U.S. Must Lead for Middle East Progress
U.S. Must Lead for Middle East Progress
The U.S. can and must lead in efforts to advance Middle East Progress. A diplomatic surge, not a military one, will make Americans and the world safer.
With the one year anniversaries of the kidnappings of Israeli soldiers by Palestinian Hamas and Lebanese Hezbollah fast approaching, rumblings of another major conflict in the Middle East are in the air. Palestinians in Gaza are caught in the daily crossfire of fierce fights among Palestinian militant factions, tentative cease-fires are made and broken, and Qassam rockets are firing from that chaos into southern Israel. Many worry that extremists are working towards a repeat of last summer’s conflicts.
Human instinct usually is to run quickly in the opposite direction of violence, but doing so is not a realistic option for the United States. In fact, we make Americans safer by improving U.S., Israeli and regional security and America’s global standing. Simply put, it is in America’s interest to pursue sustainable peace agreements between Israel and the Arab world, and most immediately, to work intensively to resolve the Israeli-Palestinian conflict.
The bipartisan Iraq Study Group (ISG), led by James Baker and Lee Hamilton had it right. Though focused on Iraq’s many problems, the ISG wisely recognized that a serious effort to better manage and resolve the Arab-Israeli conflict is among several critical ingredients for a robust diplomatic offensive that would be required to help stabilize the region and move U.S. combat troops out of Iraq by next year.
Why and how?
Key actors in the region view the United States more positively when it is addressing the Arab-Israeli conflict: the Palestinian issue to be sure, but also the Syrian-Lebanese tracks. Pragmatic leaders in Saudi Arabia, Egypt, Jordan, and the Gulf States recognize the need to ally with the United States to push back the threat that Iran poses, notwithstanding the Palestinians. They similarly appreciate the need to help the United States find a way to stabilize Iraq; the Iraqi refugees flooding Jordan and Syria bring that point home. But these countries will find far greater support on their home fronts ¿ and greater internal security ¿ if the United States is actively pursuing resolution to the Arab-Israeli conflict.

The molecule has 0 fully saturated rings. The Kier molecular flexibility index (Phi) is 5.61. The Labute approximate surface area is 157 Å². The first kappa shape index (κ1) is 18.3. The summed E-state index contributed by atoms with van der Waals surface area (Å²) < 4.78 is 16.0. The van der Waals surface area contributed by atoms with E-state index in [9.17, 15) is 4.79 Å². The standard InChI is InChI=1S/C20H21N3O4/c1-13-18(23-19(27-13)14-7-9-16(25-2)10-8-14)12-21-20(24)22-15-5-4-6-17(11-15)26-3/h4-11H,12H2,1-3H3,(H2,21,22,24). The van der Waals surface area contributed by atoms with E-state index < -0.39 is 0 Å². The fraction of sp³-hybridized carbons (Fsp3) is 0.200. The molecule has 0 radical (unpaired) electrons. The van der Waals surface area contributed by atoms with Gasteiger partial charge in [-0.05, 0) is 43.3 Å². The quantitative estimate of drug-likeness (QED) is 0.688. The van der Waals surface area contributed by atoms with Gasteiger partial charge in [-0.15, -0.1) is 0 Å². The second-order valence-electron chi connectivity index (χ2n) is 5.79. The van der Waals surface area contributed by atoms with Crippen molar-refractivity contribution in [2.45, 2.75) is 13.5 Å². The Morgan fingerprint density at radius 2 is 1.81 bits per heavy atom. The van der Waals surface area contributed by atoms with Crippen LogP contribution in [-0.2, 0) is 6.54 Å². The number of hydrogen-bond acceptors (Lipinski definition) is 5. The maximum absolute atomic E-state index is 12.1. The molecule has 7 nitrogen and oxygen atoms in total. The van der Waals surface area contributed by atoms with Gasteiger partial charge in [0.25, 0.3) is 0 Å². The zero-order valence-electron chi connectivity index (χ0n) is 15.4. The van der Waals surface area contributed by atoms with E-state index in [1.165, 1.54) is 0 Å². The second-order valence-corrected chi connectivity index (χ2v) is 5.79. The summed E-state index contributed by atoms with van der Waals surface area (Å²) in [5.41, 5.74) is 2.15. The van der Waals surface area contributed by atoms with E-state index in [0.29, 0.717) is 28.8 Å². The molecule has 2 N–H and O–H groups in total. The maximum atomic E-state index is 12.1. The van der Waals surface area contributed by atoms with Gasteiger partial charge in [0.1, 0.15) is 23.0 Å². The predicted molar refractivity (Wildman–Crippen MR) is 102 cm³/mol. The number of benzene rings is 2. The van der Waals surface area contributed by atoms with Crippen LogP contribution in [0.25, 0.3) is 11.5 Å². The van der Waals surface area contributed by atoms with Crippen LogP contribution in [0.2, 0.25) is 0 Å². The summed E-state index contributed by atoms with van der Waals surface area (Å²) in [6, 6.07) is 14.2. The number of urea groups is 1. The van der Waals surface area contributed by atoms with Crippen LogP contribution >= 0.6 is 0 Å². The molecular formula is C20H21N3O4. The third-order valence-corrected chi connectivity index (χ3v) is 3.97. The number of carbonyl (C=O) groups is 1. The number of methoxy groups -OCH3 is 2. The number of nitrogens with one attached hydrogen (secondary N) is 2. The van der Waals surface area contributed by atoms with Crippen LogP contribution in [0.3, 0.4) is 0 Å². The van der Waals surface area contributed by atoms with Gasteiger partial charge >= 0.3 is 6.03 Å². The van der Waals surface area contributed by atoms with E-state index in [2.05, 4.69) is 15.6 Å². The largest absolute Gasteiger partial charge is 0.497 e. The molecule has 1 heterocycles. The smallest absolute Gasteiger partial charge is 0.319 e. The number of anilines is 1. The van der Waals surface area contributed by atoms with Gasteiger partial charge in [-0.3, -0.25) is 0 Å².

As the Bush Administration works to develop its strategy for the Middle East by forging bonds to fortify a common front against Iran and deal with Iraq, logic dictates an effort to engage Syria directly to offer a choice of paths. The United States must regain the confidence to talk with its toughest enemies and adversaries especially when doing so directly serves U.S. national security interests.
The most immediate regional battleground outside of Iraq, literally and figuratively, is between the Mediterranean and the Jordan River. The situation on the ground in Israel, the West Bank and Gaza, rarely improves in a vacuum of diplomatic activity. Neither the Israeli nor the Palestinian leaderships are operating from a strong domestic base. In such a context, near-term politics can often over-ride long-term national interests. The United States can help make the difference in this equation, aided by regional and other actors, by laying out a political horizon, a path for getting there, and committing itself to be a reliable participant in the process.
The renewal of the Arab Initiative, which offers Israel normalization of relations with the Arab world in exchange for a Palestinian state, a return to the 1967 lines and a resolution to the refugee problem, can start the conversation. Welcome, too, is the planned visit by Arab League members to Israel for further discussion on the Initiative, a historic event that deserves U.S. support.
Unaligned pragmatists within the Palestinian government, such as Finance Minister Salam Fayyad, have worked hard to rebuild the Palestinian economy and infrastructure. The United States recently approved the channeling of European Union and other funds to a separate Palestine Liberation Organization (PLO) account, under Fayyad’s monitoring. It needs to step up these efforts and look to build and strengthen practical voices and approaches on the ground, showing tangible results to the Palestinian people; this is as important as setting out a political horizon. Ultimately, this will start laying the foundation for a safer and more stable Palestinian state that can offer opportunity and hope to its people, and act as a neighbor that strengthens Israel’s standing and security.
For the United States to stand strong and true to its values, it must take up the Saudis’ constructive challenge with regards to the Arab Initiative, Jordan’s King Abdullah’s call for stepped up U.S. engagement in his joint address to the Congress, and the steady Egyptian efforts to reach a lasting ceasefire among rival militant factions in Gaza. The United States can and must lead in efforts to advance Middle East Progress. It is, in fact, a diplomatic surge, not a military one, that may actually make Americans and the world safer.
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Executive Vice President, Policy